11. Since the banks are already shut and de-facto capital controls are in place, now is a good opportunity for Cyprus to leave the euro.

    In the long term I’m very pro-euro, but it takes a debacle like this to motivate a change in policy.

    • In the Long term more and more countries will see how well the countries that left the Euro are doing and will want to leave the Euro too!

  12. This from Malta’s finance minister is worth a read:
    http://www.timesofmalta.com/articles/view/20130319/opinion/cyprus-a-lesson-for-life.462258

    An excerpt:

    “All this was “agreed” to by the Cypriot government representative who, with a pistol to the head, was naturally unusually co- operative. But it took nearly 10 long hours before the Cypriot minister’s body and soul became exhausted enough for him to assent to this accord. As soon as that happened Schauble demanded that all wire transfers to and from the Cypriot banks would cease forthwith.”

    It does not sound, as some here say, that it was up to Cyprus politicians to write the accord.

  13. Why those on the left are so concerned with the fate of ‘the banks’ is quite beyond me. Hell we should be jumping for joy. Instead we have irony upon irony; having spent years prophesying (in many cases from the comfort and security of a tenured position at a state funded university) the imminent collapse of capitalism, when it actually rolls around the response is look to the heavens and wail like a lot of Old Testament types. Look, the entire system is bust and no amount of technical fixes – left, right or centre – are going to alter this fact.

    At the heart of this crisis lies the systemic and progressive degradation of paid labour. Which by definition underpins the entire mass production = mass consumption model we’ve lived under since the Industrial Revolution. The more far sighted members of our ruling elites have seen this one coming and various responses have been tendered: rising public sector employment rolls and massive credit expansion being the most significant. However, as Andre Gortz pointed out decades ago this will only get you so far, and thus we now find ourselves in permanent depression, and it will be permanent make no mistake.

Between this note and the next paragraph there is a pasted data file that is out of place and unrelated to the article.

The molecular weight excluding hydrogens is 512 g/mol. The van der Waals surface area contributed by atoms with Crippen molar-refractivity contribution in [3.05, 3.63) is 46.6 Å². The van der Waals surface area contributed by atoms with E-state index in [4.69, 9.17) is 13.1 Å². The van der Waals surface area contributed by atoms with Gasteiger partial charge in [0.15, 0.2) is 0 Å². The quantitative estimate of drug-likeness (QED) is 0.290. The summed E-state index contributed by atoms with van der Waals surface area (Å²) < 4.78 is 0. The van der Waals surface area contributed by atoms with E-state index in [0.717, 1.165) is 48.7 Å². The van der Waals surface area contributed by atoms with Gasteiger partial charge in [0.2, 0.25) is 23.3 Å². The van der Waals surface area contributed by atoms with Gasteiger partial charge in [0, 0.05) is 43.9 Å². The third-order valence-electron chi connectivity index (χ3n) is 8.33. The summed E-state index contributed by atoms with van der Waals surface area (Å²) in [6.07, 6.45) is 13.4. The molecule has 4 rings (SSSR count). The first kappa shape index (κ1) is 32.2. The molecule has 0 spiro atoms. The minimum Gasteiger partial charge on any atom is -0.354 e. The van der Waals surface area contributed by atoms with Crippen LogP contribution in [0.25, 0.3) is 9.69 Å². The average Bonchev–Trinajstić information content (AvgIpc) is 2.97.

Following the advice of our host and other more enlightened commentators might well produce ‘better’ outcomes for the majority than what’s currently on offer but it will be marginal at best because from what I’ve read on this site and elsewhere (Steve Keen, Richard Duncan, etc) there remans a persistent failure amongst progressive opinion to acknowledgement and accept that the political lexicon of the industrial age no longer applies. And that if the ‘left’ is to mean anything it must embrace and direct (in so far as it can) these changes instead of continuing to keep it’s collective head buried in the sand.